Because the currency market is a decentralized market run electronically, there are resulting advantages. Forex traders can trade anywhere, anytime via the internet. It does not have to begin and end the day based on the hours of a particular building or bank located in a particular time zone. Instead, it is 24-hour trading, 5.5 days a week, because there are always different banks operating and offering rates in different places and time zones around the world. Because of its massive liquidity and internet-based platform (no exchanges, no open-outcry pits, no floor brokers), fast-order execution and instant-fill confirmation are routine.
Who Trades Forex?
With over $4 trillion daily trading volume, forex is the largest market in the world, many times bigger than all the world stock and futures markets combined. Not long ago it was the exclusive domain of the mega-rich, banks sending deposits around the world, corporations hedging their exposure to currency risk in different countries or converting their profits, central banks forwarding national economic goals through monetary policy, and billion-dollar hedge funds trying to profit from the market. These same big players still comprise the bulk of the trading volume, but lately the makeup and motives have changed.
The deregulation of the 1990s, coupled with new Internet-based technologies, led brokers to form pools of liquidity for us small traders to have access to the huge speculative opportunity in forex. Traders big and small have been growing in numbers and volume in order to take advantage of small fluctuations in exchange rates for the purpose of speculation and profit. We will be discussing more the growth of forex and its market participants in the section called Who trades Forex?
Forex is an exciting market that stands out from all others for a number of reasons:
- The most liquid of all Investment markets (over $4 trillion traded daily)
- Ability to trade anywhere, anytime via the internet
- Instant trade execution with minimum slippage
- 24-hour trading, 5.5 days a week. Sunday evening through Friday afternoon.
- The market cannot be cornered or manipulated by larger participants
- The ability to profit in rising and falling markets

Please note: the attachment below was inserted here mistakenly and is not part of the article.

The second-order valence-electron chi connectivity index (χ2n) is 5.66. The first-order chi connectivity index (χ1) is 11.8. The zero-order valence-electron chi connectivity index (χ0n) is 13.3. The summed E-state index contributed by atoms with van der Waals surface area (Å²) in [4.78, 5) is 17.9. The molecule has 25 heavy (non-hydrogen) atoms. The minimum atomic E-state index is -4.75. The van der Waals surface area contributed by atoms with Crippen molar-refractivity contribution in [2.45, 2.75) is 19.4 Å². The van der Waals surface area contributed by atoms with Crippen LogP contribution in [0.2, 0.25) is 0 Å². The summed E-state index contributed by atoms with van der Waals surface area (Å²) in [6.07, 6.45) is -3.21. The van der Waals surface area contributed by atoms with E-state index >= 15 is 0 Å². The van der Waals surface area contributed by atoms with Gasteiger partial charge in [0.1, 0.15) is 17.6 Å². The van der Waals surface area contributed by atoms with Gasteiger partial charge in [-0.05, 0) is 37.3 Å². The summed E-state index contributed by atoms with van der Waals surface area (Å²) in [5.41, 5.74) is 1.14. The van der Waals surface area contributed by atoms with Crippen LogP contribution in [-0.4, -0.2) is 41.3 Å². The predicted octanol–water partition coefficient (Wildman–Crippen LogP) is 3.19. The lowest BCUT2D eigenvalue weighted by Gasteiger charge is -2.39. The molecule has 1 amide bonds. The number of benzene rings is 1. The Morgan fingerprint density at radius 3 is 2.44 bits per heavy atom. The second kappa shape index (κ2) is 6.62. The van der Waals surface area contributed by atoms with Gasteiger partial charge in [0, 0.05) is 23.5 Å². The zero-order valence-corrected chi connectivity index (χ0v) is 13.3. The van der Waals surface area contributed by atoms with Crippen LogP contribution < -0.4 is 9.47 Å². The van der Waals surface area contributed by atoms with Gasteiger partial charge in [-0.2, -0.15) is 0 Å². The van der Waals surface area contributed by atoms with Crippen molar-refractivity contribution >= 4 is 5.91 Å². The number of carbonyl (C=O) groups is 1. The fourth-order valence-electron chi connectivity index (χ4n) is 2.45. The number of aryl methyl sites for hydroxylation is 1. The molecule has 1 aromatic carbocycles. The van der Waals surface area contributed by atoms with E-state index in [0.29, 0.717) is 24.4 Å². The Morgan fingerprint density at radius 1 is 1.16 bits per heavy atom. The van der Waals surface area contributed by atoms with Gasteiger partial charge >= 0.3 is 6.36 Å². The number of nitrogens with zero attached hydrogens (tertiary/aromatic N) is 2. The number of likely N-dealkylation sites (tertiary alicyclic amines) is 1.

- Flexible leverage and lot trading with low margin requirements
- Hedging option: you can hold long and short positions on the same currency
- Most brokers charge spread only, not commission
Each of these reasons in itself makes Forex more attractive than other markets, and combined together, there is no contest: Forex affords more opportunities than other markets at much lower starting amounts and costs. These advantages are illustrated more vividly in our section called FX Advantages over Stocks and Futures.
All these advantages do not mean that Forex is a cakewalk, far from it. While the forex trading environment might have more advantages than others, all markets are dangerous for all traders, especially for inexperienced traders, and forex is no exception. In fact, there are more ways to lose in forex than to succeed. If you jump into it unprepared, guns blazing with real money, be prepared to lose your money in short order. The graveyards of Forex are littered with the remains of the inexperienced traders devoured by those more experienced.
We are providing the contents of this education section with the aim to arm you with the knowledge, tips, and strategies to help you succeed in trading forex. It is up to you to take the time to learn all you can and hone your trading skills and system in demo accounts with virtual money. Only after you have thoroughly tested your knowledge, skills, and system with demo trading should you emerge to trade real accounts, and, even then, it is advisable to trade with the smallest lot size. There are incredible rewards available in this market – but not without their attendant dangers, and the more you learn and practice the better your chances of surviving and profiting.